British police seek Guardian's hacking sources
Police probing Britain's phone hacking scandal said Friday they were seeking a court order that would force The Guardian to disclose the sources for its reports on the affair.
London's Metropolitan Police Service (MPS) said it was "seeking to identify evidence of potential offences resulting from unauthorised leaking of information".
The Guardian newspaper's editor Alan Rusbridger condemned the move as "vindictive", adding: "We shall resist this extraordinary demand to the utmost".
The Guardian said the police intended to go before a judge at the Old Bailey in London, England's central criminal court, on September 23 to apply for an order under the Official Secrets Act 1989 requiring it to hand over documents relating to the source of information for a number of articles.
In a statement, the MPS said it had applied for a production order against The Guardian and one of its reporters "in order to seek evidence of offences connected to potential breaches relating to Misconduct in Public Office and the Official Secrets Act".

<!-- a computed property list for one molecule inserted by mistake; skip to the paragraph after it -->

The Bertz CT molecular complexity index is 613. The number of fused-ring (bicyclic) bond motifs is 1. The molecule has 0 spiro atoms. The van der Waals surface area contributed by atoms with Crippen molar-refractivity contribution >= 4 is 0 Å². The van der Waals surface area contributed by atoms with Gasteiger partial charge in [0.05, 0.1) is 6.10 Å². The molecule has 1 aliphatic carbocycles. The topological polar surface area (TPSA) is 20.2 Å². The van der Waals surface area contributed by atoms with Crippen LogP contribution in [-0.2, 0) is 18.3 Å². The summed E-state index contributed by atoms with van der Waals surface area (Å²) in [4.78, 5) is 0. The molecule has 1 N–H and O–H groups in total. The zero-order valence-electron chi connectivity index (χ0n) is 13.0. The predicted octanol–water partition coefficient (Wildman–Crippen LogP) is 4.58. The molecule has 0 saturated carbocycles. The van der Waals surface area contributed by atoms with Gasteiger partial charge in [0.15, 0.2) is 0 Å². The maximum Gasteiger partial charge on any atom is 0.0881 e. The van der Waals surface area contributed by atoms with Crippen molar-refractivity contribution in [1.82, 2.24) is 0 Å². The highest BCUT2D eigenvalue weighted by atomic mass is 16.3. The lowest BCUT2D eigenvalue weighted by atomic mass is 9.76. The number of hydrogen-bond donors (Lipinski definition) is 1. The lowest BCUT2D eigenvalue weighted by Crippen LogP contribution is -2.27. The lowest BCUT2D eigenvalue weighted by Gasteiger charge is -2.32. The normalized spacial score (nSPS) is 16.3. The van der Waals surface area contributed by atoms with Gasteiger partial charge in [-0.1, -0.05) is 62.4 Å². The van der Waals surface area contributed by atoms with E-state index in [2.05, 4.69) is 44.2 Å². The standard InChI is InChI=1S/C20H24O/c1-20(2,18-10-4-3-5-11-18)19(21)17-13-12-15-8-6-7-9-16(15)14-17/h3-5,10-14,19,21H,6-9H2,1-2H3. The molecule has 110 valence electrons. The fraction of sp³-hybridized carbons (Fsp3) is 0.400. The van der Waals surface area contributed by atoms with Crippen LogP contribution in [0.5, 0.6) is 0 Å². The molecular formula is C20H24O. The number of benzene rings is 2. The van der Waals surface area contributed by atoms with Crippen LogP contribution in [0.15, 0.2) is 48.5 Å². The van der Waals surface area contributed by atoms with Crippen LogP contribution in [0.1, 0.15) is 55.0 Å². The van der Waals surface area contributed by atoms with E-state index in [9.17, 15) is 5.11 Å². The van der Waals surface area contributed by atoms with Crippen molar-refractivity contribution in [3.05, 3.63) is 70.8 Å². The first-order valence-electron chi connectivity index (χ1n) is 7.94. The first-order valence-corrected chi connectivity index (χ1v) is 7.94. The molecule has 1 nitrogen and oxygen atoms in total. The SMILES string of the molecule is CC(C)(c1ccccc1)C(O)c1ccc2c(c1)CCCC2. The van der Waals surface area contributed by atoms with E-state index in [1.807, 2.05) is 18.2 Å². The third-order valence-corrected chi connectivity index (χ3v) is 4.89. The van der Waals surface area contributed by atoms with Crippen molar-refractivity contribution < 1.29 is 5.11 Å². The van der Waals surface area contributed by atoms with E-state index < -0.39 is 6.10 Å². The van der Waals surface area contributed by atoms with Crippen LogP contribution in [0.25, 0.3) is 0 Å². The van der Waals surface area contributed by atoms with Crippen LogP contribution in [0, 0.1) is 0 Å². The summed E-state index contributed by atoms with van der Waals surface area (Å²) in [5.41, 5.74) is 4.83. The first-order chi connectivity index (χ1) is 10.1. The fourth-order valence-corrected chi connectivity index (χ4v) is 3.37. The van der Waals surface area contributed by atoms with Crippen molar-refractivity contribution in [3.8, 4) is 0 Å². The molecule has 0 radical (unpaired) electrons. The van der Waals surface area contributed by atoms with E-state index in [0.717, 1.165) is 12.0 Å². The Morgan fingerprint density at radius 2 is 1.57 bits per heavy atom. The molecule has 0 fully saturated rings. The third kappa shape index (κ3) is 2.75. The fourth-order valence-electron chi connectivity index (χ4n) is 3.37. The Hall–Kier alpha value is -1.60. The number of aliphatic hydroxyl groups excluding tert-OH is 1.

It said its investigation into phone hacking at media baron Rupert Murdoch's now-defunct News of the World tabloid was one of its most high-profile and sensitive investigations.
It therefore took concerns of leaks seriously "to ensure that the public interest is protected by ensuring there is no further potential compromise".
The MPS paid tribute to The Guardian's "unwavering determination to expose the hacking scandal", and said it recognised "the important public interest of whistle blowing and investigative reporting".
"However, neither is apparent in this case. This is an investigation into the alleged gratuitous release of information that is not in the public interest."
It insisted it was "not seeking to prevent whistle blowing or investigative journalism that is in the public interest, including The Guardian's involvement in the exposure of phone hacking."
© 2011 AFP